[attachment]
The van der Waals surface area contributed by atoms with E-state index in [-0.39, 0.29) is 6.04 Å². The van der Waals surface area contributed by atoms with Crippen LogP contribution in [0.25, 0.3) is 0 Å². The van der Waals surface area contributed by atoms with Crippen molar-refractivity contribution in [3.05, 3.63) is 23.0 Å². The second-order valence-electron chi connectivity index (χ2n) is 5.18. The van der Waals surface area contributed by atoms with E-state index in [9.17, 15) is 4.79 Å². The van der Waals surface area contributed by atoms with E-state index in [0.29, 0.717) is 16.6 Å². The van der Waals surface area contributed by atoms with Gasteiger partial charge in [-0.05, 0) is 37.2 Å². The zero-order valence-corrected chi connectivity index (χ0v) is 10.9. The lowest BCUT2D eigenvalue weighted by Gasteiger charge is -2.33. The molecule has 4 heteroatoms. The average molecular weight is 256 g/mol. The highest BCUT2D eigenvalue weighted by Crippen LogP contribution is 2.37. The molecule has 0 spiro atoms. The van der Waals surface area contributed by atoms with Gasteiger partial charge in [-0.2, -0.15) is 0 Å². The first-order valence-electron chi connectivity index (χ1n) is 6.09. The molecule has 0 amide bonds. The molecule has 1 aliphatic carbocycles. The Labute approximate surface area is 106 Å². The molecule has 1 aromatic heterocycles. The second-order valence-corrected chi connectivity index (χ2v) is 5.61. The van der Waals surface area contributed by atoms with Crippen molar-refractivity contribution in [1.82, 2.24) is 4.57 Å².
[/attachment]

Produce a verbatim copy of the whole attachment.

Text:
The van der Waals surface area contributed by atoms with E-state index in [-0.39, 0.29) is 6.04 Å². The van der Waals surface area contributed by atoms with Crippen LogP contribution in [0.25, 0.3) is 0 Å². The van der Waals surface area contributed by atoms with Crippen molar-refractivity contribution in [3.05, 3.63) is 23.0 Å². The second-order valence-electron chi connectivity index (χ2n) is 5.18. The van der Waals surface area contributed by atoms with E-state index in [9.17, 15) is 4.79 Å². The van der Waals surface area contributed by atoms with E-state index in [0.29, 0.717) is 16.6 Å². The van der Waals surface area contributed by atoms with Gasteiger partial charge in [-0.05, 0) is 37.2 Å². The zero-order valence-corrected chi connectivity index (χ0v) is 10.9. The lowest BCUT2D eigenvalue weighted by Gasteiger charge is -2.33. The molecule has 4 heteroatoms. The average molecular weight is 256 g/mol. The highest BCUT2D eigenvalue weighted by Crippen LogP contribution is 2.37. The molecule has 0 spiro atoms. The van der Waals surface area contributed by atoms with Gasteiger partial charge in [-0.2, -0.15) is 0 Å². The first-order valence-electron chi connectivity index (χ1n) is 6.09. The molecule has 0 amide bonds. The molecule has 1 aliphatic carbocycles. The Labute approximate surface area is 106 Å². The molecule has 1 aromatic heterocycles. The second-order valence-corrected chi connectivity index (χ2v) is 5.61. The van der Waals surface area contributed by atoms with Crippen molar-refractivity contribution in [1.82, 2.24) is 4.57 Å².